When companies are serious about their good giving through corporate social investment (CSI), they monitor its progress as they would any other investment. After all, CSI monies properly belong to shareholders or business owners and need to be properly spent. But too few companies realise that CSI’s success hinges on investing at home base first.
These days there’s much understandable noise about companies needing to carefully monitor and evaluate how effective their CSI funding is. Realistic monitoring of what can truly be measured in complex community development work is obviously necessary, but it’s a discipline that too few companies take seriously.
Unlike most other things a business an measure, the success or otherwise of social development work is by its nature usually less easy to pin down. And it can be especially difficult to draw honest lines between the support a business gives to a good cause or community project, and the results of this.
So we might see corporate donors trumpeting improved pass rates in schools they support as an obvious result of their CSI largesse. But it ain’t necessarily so. After all, exam results depend on teaching, school leadership, home environments, community cohesion, departmental deliveries, individual nutrition, and much more. We can’t always know what factors have been most important over the many years of a scholar’s career. There are many such dilemmas and murkiness when CSI is honestly appraised.
But funded projects can at least be monitored. These measurables will tend to be in the promises that won the company’s support for a particular project in the first place. Monitoring how these are panning out should take place throughout a CSI funding relationship, and not just in retrospect.
So the company would check progress on what’s already agreed, but hopefully with appropriate flexibility to allow for mutually adjusted expectations if reality dictates. For this monitoring pudding is very easily over-egged.
Some companies may insist on seeing quick, obviously positive results in a project, losing sight of some inevitable messiness in this sort of work. That messiness can include the length of time needed for upliftment to get traction, be hostage to unexpected local circumstances that change a project’s pace, or be affected in unforeseen ways by various other project partners. Almost uniquely in company endeavours, CSI’s success also depends on many factors that no company can fully risk control.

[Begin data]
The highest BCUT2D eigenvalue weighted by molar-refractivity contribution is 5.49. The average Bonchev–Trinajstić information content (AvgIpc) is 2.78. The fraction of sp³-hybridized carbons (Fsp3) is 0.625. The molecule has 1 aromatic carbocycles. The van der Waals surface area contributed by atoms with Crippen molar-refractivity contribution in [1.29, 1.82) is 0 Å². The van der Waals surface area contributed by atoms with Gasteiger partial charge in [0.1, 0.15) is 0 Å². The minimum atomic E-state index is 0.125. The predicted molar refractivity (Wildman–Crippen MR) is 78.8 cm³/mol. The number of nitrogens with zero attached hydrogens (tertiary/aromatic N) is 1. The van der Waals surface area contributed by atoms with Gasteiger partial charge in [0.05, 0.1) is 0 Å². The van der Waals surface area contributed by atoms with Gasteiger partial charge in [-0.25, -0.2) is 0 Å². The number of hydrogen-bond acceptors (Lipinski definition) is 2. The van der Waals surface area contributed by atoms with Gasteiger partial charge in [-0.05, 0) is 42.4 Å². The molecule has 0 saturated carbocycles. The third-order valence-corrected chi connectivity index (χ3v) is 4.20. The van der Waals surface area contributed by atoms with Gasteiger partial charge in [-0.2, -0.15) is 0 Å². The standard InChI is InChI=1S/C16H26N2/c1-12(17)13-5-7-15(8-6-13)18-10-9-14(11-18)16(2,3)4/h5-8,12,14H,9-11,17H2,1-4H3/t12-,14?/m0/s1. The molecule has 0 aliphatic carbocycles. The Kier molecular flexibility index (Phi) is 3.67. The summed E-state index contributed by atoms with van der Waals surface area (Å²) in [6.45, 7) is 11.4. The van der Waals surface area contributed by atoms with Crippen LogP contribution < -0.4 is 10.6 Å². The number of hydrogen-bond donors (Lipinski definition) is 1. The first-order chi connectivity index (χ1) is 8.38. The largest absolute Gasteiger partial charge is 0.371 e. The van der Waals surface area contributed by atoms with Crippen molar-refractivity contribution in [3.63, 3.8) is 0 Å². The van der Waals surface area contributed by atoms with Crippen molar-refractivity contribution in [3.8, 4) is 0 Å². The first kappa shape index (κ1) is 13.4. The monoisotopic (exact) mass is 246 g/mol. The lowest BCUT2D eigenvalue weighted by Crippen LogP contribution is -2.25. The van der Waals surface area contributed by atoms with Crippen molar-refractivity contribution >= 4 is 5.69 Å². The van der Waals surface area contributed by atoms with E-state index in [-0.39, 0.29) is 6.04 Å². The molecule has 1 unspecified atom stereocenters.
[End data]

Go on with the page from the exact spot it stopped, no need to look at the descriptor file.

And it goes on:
Mostly, CSI it’s a very human thing, and some on-the-hoof project decisions have to be made on gut, allowing for fast innovations and, yes, risking failure.
While insisting on a good ROI is common sense, rigid demands for clearly business-aligned returns can overshadow CSI’s real purpose – long-horizon, incremental and lasting improvements in people’s life chances. It’s mainly about increasing the choices that people have, now and inter-generationally. In this work, the long haul must often outrank instant gratification.
Along the way, let’s not over-burden projects by asking for irrelevant information, difficult to quantify results, and reporting periods that are too short to make developmental sense. Do our reporting requirements of projects add significantly to their cost of operating and, if we need that anyhow, have we provided the necessary additional funding for this?
Having insisted on particular information, have we got our own company ducks lined up to make proper sense of it all? After all, judging how community investments are progressing always needs a far deeper and nuanced judgement than simple statistics can provide.
Ultimately, investing in that sort of social investment nous within the company itself pays the best in strategising and then managing useful social investments. It’s the most effective CSI guarantee any company has.
Ironically, then, companies will likely find few realisable social investment returns until they’ve invested properly in their own CSI function, and shared in the learnings of their peers. Getting CSI to have meaningful effect is a battle won on the home front.
- Paul Pereira, WHAM! Media.